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This chapter addresses the following Geriatric Fellowship Milestones: #16, #21, #29, #42, #53


Learning Objectives

  • To be able to describe the medical issues commonly experienced by older hip fracture patients.

  • To be able to describe the physiological and functional trajectories experienced by older hip fracture patients during the year after the fracture event.

  • To be able to describe the psychosocial issues commonly experienced by older hip fracture patients and their families and/or caregivers.

  • To be able to describe the medical and psychosocial management strategies for older hip fracture patients in the acute care and rehabilitation settings.

  • To understand the role of the geriatrician in providing care to older hip fracture patients during the perioperative and recovery periods.

Key Clinical Points

  1. Hip fracture in older adults is associated with significant morbidity and mortality.

  2. Complications of hip fracture can be prevented or mitigated, through careful perioperative screening and intervention strategies initiated during the acute hospitalization, period of formal rehabilitation services, and over the course of the year after the fracture event.

  3. Geriatricians can play a critical role in coordinating care for hip fracture patients, initiating appropriate state-of-the-art interventions, and optimizing communication between the patient, family members, and the health care team.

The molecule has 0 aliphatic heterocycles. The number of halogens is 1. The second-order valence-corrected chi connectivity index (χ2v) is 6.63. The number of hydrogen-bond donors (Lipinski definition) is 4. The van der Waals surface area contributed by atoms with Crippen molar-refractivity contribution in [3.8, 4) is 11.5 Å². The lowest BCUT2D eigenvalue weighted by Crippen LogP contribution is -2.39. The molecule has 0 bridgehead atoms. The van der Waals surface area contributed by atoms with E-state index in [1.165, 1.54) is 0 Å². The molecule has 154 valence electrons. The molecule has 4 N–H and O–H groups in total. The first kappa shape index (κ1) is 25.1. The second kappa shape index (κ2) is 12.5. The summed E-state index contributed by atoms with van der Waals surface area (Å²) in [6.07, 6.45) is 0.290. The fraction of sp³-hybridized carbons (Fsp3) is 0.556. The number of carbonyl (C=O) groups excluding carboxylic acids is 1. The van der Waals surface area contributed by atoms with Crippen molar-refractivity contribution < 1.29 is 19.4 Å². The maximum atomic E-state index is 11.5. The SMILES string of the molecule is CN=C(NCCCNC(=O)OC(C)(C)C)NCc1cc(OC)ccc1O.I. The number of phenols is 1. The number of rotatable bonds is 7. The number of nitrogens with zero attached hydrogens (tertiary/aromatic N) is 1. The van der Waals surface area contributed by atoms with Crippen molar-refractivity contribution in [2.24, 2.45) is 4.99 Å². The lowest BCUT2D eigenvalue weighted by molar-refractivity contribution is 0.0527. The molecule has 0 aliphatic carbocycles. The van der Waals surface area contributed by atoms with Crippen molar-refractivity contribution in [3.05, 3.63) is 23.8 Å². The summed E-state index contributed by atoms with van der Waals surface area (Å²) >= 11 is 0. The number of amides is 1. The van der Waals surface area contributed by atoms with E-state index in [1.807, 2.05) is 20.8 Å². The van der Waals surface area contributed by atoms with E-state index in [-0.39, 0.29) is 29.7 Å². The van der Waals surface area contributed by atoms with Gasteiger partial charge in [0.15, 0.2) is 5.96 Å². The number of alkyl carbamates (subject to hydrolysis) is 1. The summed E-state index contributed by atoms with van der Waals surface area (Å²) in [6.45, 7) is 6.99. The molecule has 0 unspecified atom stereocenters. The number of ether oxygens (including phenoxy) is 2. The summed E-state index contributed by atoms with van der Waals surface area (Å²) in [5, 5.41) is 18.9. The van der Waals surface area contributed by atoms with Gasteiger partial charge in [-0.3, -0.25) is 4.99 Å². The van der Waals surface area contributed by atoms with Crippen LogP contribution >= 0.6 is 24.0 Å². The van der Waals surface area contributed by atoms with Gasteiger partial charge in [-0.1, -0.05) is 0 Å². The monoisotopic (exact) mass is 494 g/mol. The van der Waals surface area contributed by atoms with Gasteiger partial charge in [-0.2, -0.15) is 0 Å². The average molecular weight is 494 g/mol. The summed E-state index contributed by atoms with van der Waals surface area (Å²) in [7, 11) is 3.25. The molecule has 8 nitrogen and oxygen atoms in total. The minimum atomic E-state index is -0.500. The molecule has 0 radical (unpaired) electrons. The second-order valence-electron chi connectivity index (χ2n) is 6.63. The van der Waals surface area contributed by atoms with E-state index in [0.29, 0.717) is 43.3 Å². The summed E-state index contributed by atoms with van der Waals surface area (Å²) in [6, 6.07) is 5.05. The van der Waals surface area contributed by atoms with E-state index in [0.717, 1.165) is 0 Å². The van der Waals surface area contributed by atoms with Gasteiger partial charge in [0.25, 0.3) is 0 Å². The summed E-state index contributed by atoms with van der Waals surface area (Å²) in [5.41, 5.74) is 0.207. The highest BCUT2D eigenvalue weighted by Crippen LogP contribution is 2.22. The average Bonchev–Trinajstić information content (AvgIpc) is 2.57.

Hip fracture is a major public health problem with significant consequences for older patients, their families, and the health care system. In 2010, there were approximately 260,000 adults aged 65 years and older hospitalized for a hip fracture in the United States and this number is expected to increase to 289,000 by 2030 due to the aging of the population and people living longer. Recent worldwide estimates are in the order of 1.7 million hip fractures annually, and are expected to surpass 6 million by the middle of this century. As seen in Figure 119-1, hip fracture incidence increases exponentially in both men and women with advancing age. The average age of a patient with hip fracture is 82 years. Among those who reach age 85, approximately 19% of women and 12% of men will experience a hip fracture and, of those who reach 90 years of age, 30% of women and 20% of men will sustain a hip fracture. Although the majority of hip fractures occur in older white women, 25% to 30% of hip fractures occur in men and, in the United States, 8% occur in nonwhites. Prominent risk factors for hip fracture are osteoporosis and propensity to fall. Underlying these essential conditions for having a hip fracture are the reduced bone strength and quality that are characteristic of osteoporosis and the multiplicity of medical, psychosocial, and environmental factors that lead to falls.

FIGURE 119-1.

Age-specific incidence rates of hip fracture (per 1000 person-years): the Framingham study. (Samelson EJ, et al. Am J Public Health. 2002;92(5):858–862.)

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